As shown in the drawings, the ferrule-forming portion 12 may be fashioned into a ferrule and brazed along the seam, or otherwise fashioned into a ferrule member. This ferrule will accommodate an electrical wire and may be crimped thereto to form an excellent electrical connection. The blade portion may be folded over a piece of conductive foil20, as shown in FIGURE 2, and pressed onto it to form a sandwich-like structure, with the foil disposed intermediately of the folded blade. Pressing the blade onto the foil causes the tangs to pierce the foil and are then deformed to secure the foil to the connector. The tangs are disposed so that none of the tangs tend to rupture the foil. The aggregate number of tangs builds up a strong connection between the. blade and the foil.
As shown in FIGURES 3 and 4, the ferrule-forming portion may be disposed laterally to the blade portion so that the axis of the wire coincides with the axis of the foil. Again the connector is secured to the foil and the wire in the same manner.
As shown in FIGURES 5 through 7, the relationship of .the tangs determines the condition of the connection between the foil and the connector. In FIGURES 5 and 6, the upper tangs fit into the lower perforation and vice versa, so that the tangs puncture through the foil and the outer section of the tangs sandwich the foil therebetween. In FIGURE 7, the bottom portion of the blade does not contain any perforation but rather acts as an anvil so that, after the portion with the tangs pierces the foil, the lower section acts as an anvil to deform the tangs. This closing action of the tangs, as well as the piercing action, binds the foil to the connector.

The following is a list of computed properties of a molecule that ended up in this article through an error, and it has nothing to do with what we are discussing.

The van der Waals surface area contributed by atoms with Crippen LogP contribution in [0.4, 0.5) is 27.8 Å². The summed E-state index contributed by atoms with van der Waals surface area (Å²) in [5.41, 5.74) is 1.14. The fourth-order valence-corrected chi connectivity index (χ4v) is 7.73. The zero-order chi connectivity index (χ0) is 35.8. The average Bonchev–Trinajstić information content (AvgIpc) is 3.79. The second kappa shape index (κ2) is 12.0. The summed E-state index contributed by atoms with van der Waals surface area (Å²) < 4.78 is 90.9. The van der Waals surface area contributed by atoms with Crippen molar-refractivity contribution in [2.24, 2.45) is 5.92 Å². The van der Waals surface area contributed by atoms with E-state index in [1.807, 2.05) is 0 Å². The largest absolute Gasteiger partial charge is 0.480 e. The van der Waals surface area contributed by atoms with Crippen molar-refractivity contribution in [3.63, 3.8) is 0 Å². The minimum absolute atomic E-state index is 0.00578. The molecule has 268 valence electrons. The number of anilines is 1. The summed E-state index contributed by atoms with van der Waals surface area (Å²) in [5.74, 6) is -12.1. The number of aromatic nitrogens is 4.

The device illustrated in FIGURE 8 is adapted to be joined to a conductor by means other than the ferrule-forming portion 12 shown in FIGURES 14. In FIGURE 8, a pair of tabs 130, 132 emanate from the blade 110, and a bolt 134 extends through aligned openings (not shown) in the tabs 130, 132. A standard ringtongue connector 136, crimped onto a conductor 138, may be employed to complete the electrical circuit.
' FIGURE 9 is similar to FIGURE 8, except that a pair of ferrule-forming members 240 and 242 are integral with the tab 232 extending from the connector 210. This illustrates'how multiple lead wires may be secured to one connector. The tab 230 may also have ferrule-forming portions secured thereto. FIGURES 8 and 9 illustrate the connector secured to the end of the foil and the conductors extending at right angles; however, it is apparent that they could be secured to the side of the foil, if so desired.